When it comes to health, hunger, addiction, education, and safety – we are shirking our responsibilities as a nation of parents. Child advocacy is not being addressed with the attention and care it deserves. Too many of our children are endangered physically and/or emotionally; this is a humanitarian emergency.
Most Americans probably don’t appreciate the level of chronic trauma experienced by our children today - but the chronic trauma goes unaddressed. Millions of children lack consistent access to sufficient and nutritious food, millions go to school each day in schools that don’t have working toilets, millions lack health care, and millions go to schools lacking the school supplies needed to teach a child to read.
The United States ranks at or near the bottom on almost every indicator regarding governmental policies toward children today. Our youth homicide rates are more than seven times that of other leading industrialized nations. Social scientists now describe “war zones”— areas in violently charged homes and communities -- where levels of trauma and post-traumatic stress among children are similar to those experienced by returning vets.
There is nothing “post” about the traumatic stress of our children when it is re-triggered every day.
How is not addressing these issues more forcefully anything less than collective child neglect? We must rescue our children from such crises no differently than if we were rescuing them from natural disasters.
A small child can’t feed, clothe, or educate herself. Children cannot vote against special interests that profit financially from activities that harm their health, deny them education, or profit off their problems. Advocacy for our children isn’t a charity issue, it’s a justice issue.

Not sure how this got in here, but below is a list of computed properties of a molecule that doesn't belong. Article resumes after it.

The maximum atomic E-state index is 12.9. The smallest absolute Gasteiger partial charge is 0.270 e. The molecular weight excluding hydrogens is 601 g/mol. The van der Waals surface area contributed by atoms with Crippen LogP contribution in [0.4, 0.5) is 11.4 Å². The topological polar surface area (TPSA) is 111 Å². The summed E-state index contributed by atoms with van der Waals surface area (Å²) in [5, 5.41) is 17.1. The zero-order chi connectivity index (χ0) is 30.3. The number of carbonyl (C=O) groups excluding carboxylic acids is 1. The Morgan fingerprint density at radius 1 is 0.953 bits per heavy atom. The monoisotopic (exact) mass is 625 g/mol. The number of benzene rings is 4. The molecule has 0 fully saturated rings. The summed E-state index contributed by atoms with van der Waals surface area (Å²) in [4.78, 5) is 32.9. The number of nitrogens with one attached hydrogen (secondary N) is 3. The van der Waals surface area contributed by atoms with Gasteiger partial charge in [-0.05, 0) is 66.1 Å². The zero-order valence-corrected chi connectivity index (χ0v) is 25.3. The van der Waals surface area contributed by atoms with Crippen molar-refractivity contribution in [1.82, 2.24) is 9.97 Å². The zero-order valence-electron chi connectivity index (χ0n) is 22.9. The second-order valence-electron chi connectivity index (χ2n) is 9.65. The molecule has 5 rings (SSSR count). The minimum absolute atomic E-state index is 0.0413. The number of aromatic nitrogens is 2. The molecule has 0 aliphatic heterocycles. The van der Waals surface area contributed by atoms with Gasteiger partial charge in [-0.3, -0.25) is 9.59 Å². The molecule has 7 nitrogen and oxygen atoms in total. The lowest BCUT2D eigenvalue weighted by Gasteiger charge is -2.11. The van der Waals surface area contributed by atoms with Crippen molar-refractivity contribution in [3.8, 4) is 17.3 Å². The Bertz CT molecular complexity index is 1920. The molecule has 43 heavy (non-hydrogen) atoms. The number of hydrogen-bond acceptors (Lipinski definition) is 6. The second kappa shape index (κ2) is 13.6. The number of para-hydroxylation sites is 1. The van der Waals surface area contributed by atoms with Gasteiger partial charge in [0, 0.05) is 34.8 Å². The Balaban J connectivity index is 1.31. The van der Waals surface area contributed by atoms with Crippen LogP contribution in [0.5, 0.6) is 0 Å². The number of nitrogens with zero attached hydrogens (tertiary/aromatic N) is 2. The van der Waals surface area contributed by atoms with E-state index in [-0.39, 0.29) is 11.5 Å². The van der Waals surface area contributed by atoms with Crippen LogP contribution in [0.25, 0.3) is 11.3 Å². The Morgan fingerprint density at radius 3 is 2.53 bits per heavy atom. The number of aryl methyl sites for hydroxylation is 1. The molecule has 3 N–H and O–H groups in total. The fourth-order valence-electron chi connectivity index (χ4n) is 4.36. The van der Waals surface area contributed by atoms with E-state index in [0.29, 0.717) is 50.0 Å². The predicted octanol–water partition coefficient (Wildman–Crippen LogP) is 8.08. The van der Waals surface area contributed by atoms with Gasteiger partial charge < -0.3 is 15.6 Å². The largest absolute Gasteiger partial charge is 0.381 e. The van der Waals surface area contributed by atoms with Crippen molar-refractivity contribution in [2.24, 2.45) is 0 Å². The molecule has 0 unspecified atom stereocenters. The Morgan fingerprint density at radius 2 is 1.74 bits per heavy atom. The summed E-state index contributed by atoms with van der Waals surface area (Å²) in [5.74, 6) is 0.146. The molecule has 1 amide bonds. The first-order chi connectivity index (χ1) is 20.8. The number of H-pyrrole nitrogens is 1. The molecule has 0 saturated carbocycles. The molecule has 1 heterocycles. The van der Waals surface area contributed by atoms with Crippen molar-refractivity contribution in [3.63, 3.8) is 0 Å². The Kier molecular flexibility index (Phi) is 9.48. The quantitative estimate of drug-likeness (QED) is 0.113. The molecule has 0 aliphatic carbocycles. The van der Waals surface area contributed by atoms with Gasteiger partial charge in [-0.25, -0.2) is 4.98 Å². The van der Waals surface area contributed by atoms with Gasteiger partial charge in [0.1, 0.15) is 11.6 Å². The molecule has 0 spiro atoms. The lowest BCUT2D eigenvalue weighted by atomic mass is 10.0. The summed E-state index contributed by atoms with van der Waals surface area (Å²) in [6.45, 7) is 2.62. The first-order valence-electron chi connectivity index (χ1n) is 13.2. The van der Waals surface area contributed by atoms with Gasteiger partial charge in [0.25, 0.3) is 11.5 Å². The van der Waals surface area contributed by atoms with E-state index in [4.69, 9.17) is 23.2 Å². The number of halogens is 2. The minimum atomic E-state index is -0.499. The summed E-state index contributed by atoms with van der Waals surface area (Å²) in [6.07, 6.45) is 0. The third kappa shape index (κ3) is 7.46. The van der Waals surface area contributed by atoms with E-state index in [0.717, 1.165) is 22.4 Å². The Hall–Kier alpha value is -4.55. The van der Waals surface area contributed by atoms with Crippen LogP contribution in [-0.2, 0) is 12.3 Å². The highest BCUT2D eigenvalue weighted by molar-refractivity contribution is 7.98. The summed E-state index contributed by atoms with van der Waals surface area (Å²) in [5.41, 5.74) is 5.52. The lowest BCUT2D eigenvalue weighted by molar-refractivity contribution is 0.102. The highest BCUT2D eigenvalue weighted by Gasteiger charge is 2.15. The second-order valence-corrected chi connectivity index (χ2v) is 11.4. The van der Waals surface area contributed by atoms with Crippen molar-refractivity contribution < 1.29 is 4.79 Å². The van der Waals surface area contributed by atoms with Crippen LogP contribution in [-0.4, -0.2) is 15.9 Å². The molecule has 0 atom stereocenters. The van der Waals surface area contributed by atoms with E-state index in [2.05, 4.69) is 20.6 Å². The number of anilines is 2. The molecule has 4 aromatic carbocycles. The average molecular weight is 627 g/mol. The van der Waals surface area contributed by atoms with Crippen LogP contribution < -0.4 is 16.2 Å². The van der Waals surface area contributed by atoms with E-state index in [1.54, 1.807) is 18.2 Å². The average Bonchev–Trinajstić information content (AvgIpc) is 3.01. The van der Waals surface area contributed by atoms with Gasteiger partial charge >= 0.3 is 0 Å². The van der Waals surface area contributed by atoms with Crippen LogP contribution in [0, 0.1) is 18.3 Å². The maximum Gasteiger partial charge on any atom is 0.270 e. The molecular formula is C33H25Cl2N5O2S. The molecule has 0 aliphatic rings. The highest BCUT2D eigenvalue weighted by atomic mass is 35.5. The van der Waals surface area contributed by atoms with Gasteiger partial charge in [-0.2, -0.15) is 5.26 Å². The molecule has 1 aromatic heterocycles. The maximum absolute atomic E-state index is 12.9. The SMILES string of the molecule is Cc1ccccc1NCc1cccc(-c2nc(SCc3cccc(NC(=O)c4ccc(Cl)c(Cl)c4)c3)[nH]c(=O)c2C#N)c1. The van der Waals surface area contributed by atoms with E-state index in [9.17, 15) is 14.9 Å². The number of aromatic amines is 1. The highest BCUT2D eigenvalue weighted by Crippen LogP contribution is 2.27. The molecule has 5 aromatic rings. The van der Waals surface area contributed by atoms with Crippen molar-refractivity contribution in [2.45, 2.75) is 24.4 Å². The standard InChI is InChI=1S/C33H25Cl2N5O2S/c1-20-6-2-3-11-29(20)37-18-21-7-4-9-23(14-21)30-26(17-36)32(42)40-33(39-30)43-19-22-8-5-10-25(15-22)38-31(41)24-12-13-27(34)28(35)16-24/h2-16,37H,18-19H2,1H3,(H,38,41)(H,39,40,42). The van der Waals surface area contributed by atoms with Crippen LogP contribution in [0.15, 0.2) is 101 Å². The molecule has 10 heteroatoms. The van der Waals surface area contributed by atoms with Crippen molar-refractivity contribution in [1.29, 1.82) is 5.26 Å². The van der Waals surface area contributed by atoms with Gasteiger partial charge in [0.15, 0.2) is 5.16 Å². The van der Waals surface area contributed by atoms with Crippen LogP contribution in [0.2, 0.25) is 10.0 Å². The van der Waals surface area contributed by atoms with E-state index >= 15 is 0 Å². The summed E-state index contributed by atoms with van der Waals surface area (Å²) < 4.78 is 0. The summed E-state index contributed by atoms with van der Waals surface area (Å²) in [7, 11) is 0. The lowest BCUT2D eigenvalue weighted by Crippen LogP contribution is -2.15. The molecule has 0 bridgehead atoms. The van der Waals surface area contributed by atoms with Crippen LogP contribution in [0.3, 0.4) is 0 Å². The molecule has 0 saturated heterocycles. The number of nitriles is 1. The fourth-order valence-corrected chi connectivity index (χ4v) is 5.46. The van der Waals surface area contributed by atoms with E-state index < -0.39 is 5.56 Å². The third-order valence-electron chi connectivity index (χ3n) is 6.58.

The United States is the only country in the world that funds its education system through property taxes, thereby ensuring that children in a poorer neighborhood will get a poorer education. This is the way a veiled aristocratic system denies power to anyone but the wealthy.
Since our government has increasingly aligned itself with the interests of corporate power above the needs of its people, it should surprise no one that the interests of children fall to the lowest spot on its priority list. Youth advocacy groups are no match for the economic clout accorded to corporate interests.
And this is hardly good economics. If our goal were true, long-range economic planning, there would not be one American in early childhood with anything less than the best-quality health care, education, and food.
The way to take care of our economy tomorrow is by taking care of our children today.
To ask for that doesn’t mean we’re asking for too much. There is no lack of money to do this. There is simply too much money going elsewhere.
We now know that a child’s brain is infinitely more flexible, emotionally intelligent, and capable of learning and retaining information than an adult’s. The neuroplasticity in the brain of a child is at its height before the age of eight.
The beginning of any system is all-important, and that is what childhood is. Once a beginning is set, things are far more difficult to change afterward.
As long as there is a dearth of women in positions of political power, this chronic tilting of American priorities toward short-term economic interests as opposed to humanitarian values is understandable. As long as women are basically invisible, children are invisible as well.
But women are taking more and more power with every election. A Williamson Administration would be not only a victory for women, but it would also be a victory for our children, and for our future as a nation.
As president, I would advocate for economic justice for women.
Proper prenatal care, regardless of ability to pay.
Proper healthcare for pregnant women.
Maternal and Paternal leave.
Affordable childcare and Universal pre-K.
Elementary schools and secondary schools of high caliber for every American student.
Substance abuse treatment and family counseling for families in need.
Mental health services for children.
And best practices of all kinds in schools and in communities that properly tend to children.